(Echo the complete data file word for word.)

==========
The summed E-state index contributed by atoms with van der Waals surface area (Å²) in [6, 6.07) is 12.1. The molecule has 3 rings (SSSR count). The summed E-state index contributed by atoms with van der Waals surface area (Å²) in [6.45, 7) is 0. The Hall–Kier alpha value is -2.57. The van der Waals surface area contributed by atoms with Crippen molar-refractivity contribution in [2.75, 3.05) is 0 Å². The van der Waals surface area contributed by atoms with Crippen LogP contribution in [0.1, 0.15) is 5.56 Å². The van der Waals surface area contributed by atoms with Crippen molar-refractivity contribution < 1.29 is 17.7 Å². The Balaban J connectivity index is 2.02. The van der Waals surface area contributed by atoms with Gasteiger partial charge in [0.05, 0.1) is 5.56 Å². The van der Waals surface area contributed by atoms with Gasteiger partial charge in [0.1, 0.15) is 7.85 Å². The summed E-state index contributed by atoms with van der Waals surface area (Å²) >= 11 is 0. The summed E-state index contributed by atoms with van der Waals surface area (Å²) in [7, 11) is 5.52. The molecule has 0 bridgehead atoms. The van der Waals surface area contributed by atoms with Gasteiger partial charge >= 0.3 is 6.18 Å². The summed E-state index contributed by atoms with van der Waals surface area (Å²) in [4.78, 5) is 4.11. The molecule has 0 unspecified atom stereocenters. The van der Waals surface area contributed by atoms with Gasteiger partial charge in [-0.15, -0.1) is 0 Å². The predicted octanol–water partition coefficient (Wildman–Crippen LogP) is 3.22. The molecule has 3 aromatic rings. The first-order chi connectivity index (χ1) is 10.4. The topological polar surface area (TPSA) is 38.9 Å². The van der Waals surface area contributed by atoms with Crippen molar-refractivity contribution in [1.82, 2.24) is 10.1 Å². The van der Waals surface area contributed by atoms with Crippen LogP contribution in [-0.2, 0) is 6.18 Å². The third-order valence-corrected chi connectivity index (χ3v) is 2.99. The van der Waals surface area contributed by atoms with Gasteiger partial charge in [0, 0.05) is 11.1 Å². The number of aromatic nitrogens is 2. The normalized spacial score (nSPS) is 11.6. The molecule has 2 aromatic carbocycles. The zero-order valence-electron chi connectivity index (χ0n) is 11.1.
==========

The summed E-state index contributed by atoms with van der Waals surface area (Å²) in [6, 6.07) is 12.1. The molecule has 3 rings (SSSR count). The summed E-state index contributed by atoms with van der Waals surface area (Å²) in [6.45, 7) is 0. The Hall–Kier alpha value is -2.57. The van der Waals surface area contributed by atoms with Crippen molar-refractivity contribution in [2.75, 3.05) is 0 Å². The van der Waals surface area contributed by atoms with Crippen LogP contribution in [0.1, 0.15) is 5.56 Å². The van der Waals surface area contributed by atoms with Crippen molar-refractivity contribution < 1.29 is 17.7 Å². The Balaban J connectivity index is 2.02. The van der Waals surface area contributed by atoms with Gasteiger partial charge in [0.05, 0.1) is 5.56 Å². The van der Waals surface area contributed by atoms with Gasteiger partial charge in [0.1, 0.15) is 7.85 Å². The summed E-state index contributed by atoms with van der Waals surface area (Å²) >= 11 is 0. The summed E-state index contributed by atoms with van der Waals surface area (Å²) in [7, 11) is 5.52. The molecule has 0 bridgehead atoms. The van der Waals surface area contributed by atoms with Gasteiger partial charge >= 0.3 is 6.18 Å². The summed E-state index contributed by atoms with van der Waals surface area (Å²) in [4.78, 5) is 4.11. The molecule has 0 unspecified atom stereocenters. The van der Waals surface area contributed by atoms with Gasteiger partial charge in [-0.15, -0.1) is 0 Å². The predicted octanol–water partition coefficient (Wildman–Crippen LogP) is 3.22. The molecule has 3 aromatic rings. The first-order chi connectivity index (χ1) is 10.4. The topological polar surface area (TPSA) is 38.9 Å². The van der Waals surface area contributed by atoms with Crippen molar-refractivity contribution in [1.82, 2.24) is 10.1 Å². The van der Waals surface area contributed by atoms with Crippen LogP contribution in [-0.2, 0) is 6.18 Å². The third-order valence-corrected chi connectivity index (χ3v) is 2.99. The van der Waals surface area contributed by atoms with Gasteiger partial charge in [0, 0.05) is 11.1 Å². The number of aromatic nitrogens is 2. The normalized spacial score (nSPS) is 11.6. The molecule has 2 aromatic carbocycles. The zero-order valence-electron chi connectivity index (χ0n) is 11.1.